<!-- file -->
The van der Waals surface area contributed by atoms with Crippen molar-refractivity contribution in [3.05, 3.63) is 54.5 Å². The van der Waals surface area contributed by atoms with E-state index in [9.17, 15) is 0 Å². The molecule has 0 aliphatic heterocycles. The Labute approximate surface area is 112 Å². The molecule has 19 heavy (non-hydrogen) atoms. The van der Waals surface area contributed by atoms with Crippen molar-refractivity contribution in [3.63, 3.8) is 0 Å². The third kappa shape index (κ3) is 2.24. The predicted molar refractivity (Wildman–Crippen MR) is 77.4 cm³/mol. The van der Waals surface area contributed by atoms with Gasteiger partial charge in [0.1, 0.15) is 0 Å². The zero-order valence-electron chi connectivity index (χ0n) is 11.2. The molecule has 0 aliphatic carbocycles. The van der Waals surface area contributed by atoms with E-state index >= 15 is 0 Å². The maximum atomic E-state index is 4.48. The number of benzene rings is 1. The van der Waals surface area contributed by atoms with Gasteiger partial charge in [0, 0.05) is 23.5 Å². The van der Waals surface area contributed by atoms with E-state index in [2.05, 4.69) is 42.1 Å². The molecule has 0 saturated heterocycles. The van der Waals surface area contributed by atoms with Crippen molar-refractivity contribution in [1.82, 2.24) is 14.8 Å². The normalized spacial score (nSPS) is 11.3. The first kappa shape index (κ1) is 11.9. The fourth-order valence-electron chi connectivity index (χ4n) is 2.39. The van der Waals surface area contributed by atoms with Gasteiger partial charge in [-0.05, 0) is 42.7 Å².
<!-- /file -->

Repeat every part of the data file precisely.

The van der Waals surface area contributed by atoms with Crippen molar-refractivity contribution in [3.05, 3.63) is 54.5 Å². The van der Waals surface area contributed by atoms with E-state index in [9.17, 15) is 0 Å². The molecule has 0 aliphatic heterocycles. The Labute approximate surface area is 112 Å². The molecule has 19 heavy (non-hydrogen) atoms. The van der Waals surface area contributed by atoms with Crippen molar-refractivity contribution in [3.63, 3.8) is 0 Å². The third kappa shape index (κ3) is 2.24. The predicted molar refractivity (Wildman–Crippen MR) is 77.4 cm³/mol. The van der Waals surface area contributed by atoms with Gasteiger partial charge in [0.1, 0.15) is 0 Å². The zero-order valence-electron chi connectivity index (χ0n) is 11.2. The molecule has 0 aliphatic carbocycles. The van der Waals surface area contributed by atoms with E-state index >= 15 is 0 Å². The maximum atomic E-state index is 4.48. The number of benzene rings is 1. The van der Waals surface area contributed by atoms with Gasteiger partial charge in [0, 0.05) is 23.5 Å². The van der Waals surface area contributed by atoms with E-state index in [2.05, 4.69) is 42.1 Å². The molecule has 0 saturated heterocycles. The van der Waals surface area contributed by atoms with Crippen molar-refractivity contribution in [1.82, 2.24) is 14.8 Å². The normalized spacial score (nSPS) is 11.3. The first kappa shape index (κ1) is 11.9. The fourth-order valence-electron chi connectivity index (χ4n) is 2.39. The van der Waals surface area contributed by atoms with Gasteiger partial charge in [-0.05, 0) is 42.7 Å².